A scientist prepares to launch a balloon with an ozonesonde and radiosonde attached. The dual instruments will collect ozone and weather information at heights up to 115,000 feet (35 km).
Click on image for full size
Source: MILAGRO Image File
People Involved in MILAGRO
The MILAGRO field campaign studied megacity air pollution and brought together more than 300 scientists from over 60 universities and research institutions in the United States, Mexico, and several other nations. Teachers also actively participated in the campaign and shared their experience through Postcards from the Field.
Scientists’ roles are many and varied during large field campaigns. So, too, are the tools and instrumentation that are used. For MILAGRO, scientists worked on one of four distinct research projects designed to broaden our knowledge of the life cycle of air pollution. For two years, they worked independently and collectively to design, organize, and prepare for their particular component mission and to insure that MILAGRO’s science objectives were achieved. Their work continues despite the fact that the field campaign has already taken place. Over the next few years, they will analyze and synthesize the data collected to determine what has been learned.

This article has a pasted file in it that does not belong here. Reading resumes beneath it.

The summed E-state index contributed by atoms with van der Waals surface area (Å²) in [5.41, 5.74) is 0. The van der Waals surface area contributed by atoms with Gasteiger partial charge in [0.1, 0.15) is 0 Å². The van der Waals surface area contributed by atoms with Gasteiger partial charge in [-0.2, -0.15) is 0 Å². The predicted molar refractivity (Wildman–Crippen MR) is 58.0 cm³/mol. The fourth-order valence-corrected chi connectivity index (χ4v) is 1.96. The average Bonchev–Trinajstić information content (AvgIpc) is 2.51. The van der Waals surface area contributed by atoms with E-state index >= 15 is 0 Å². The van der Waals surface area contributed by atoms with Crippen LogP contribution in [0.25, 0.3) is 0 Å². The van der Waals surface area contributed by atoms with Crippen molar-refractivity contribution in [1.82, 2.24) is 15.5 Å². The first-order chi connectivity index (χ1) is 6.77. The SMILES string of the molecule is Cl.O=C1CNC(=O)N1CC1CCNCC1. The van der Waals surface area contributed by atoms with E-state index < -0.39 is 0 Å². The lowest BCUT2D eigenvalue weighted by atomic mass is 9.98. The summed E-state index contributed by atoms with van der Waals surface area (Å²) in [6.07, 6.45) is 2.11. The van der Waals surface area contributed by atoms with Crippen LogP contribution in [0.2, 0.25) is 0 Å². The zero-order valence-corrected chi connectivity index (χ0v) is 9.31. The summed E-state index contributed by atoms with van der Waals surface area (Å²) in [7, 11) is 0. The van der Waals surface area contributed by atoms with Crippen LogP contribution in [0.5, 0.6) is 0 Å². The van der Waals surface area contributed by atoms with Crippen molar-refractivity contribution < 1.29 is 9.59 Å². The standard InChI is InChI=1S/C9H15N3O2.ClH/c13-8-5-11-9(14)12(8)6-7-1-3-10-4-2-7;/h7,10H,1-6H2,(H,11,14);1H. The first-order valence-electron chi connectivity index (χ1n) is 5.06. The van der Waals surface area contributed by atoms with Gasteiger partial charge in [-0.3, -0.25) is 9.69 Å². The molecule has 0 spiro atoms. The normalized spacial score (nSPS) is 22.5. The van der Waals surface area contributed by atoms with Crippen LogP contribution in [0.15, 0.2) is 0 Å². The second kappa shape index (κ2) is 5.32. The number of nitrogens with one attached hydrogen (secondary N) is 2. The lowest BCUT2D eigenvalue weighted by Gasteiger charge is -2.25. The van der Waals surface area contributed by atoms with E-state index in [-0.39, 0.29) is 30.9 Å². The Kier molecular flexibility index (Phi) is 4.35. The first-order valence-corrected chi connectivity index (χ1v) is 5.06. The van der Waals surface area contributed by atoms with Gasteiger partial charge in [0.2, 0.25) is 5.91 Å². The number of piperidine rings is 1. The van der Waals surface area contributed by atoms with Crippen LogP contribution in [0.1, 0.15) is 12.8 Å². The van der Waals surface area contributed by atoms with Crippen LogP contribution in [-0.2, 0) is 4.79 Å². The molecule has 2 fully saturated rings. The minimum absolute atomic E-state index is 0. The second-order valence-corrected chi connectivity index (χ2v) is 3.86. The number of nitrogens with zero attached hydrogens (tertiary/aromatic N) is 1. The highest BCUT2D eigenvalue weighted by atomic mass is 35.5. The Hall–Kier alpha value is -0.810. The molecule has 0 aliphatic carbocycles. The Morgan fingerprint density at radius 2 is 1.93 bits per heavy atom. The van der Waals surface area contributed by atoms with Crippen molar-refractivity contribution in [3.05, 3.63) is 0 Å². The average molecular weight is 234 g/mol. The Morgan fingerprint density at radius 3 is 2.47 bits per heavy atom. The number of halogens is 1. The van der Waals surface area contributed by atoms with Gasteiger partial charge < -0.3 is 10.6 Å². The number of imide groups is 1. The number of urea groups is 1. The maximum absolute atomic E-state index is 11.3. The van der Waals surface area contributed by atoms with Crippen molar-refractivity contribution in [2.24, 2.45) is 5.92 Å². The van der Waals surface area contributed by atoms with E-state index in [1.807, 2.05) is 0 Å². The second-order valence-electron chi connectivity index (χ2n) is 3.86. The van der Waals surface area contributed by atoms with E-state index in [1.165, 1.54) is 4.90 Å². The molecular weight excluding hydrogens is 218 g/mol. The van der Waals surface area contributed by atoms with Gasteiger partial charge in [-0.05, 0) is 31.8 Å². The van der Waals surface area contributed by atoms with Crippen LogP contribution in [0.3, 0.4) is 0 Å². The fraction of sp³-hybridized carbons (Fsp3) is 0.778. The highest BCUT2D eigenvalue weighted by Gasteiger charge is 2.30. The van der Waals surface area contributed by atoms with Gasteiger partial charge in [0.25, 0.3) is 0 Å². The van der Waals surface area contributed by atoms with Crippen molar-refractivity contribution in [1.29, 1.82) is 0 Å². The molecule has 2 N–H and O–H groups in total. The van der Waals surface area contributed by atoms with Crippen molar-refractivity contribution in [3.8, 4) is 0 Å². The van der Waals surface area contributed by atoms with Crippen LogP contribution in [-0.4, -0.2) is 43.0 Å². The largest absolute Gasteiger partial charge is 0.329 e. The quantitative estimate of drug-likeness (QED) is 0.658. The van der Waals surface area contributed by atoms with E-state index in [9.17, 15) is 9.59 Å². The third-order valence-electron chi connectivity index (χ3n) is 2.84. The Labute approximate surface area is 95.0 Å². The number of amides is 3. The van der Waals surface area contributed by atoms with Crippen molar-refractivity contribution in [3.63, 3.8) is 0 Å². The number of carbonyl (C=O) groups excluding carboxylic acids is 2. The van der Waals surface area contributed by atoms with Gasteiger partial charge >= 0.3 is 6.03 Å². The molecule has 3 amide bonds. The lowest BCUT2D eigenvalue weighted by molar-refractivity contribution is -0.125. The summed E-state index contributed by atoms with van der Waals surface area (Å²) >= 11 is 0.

The best way to learn about the people involved in such field campaigns, however, is to hear from the scientists themselves and the teachers who work side-by-side with them. Teachers often participate in such projects so that state-of-the-art science can be brought into classrooms and to the Internet for interested students of all ages.
The links below will connect you with some of the individuals who were or are still actively involved in the MILAGRO campaign. Through their stories, we hope to bring science to life and illustrate the important work being done in the area of atmospheric air quality.
Teachers' and Scientists' Postcards from the Field
Last modified August 7, 2006 by Teri Eastburn.
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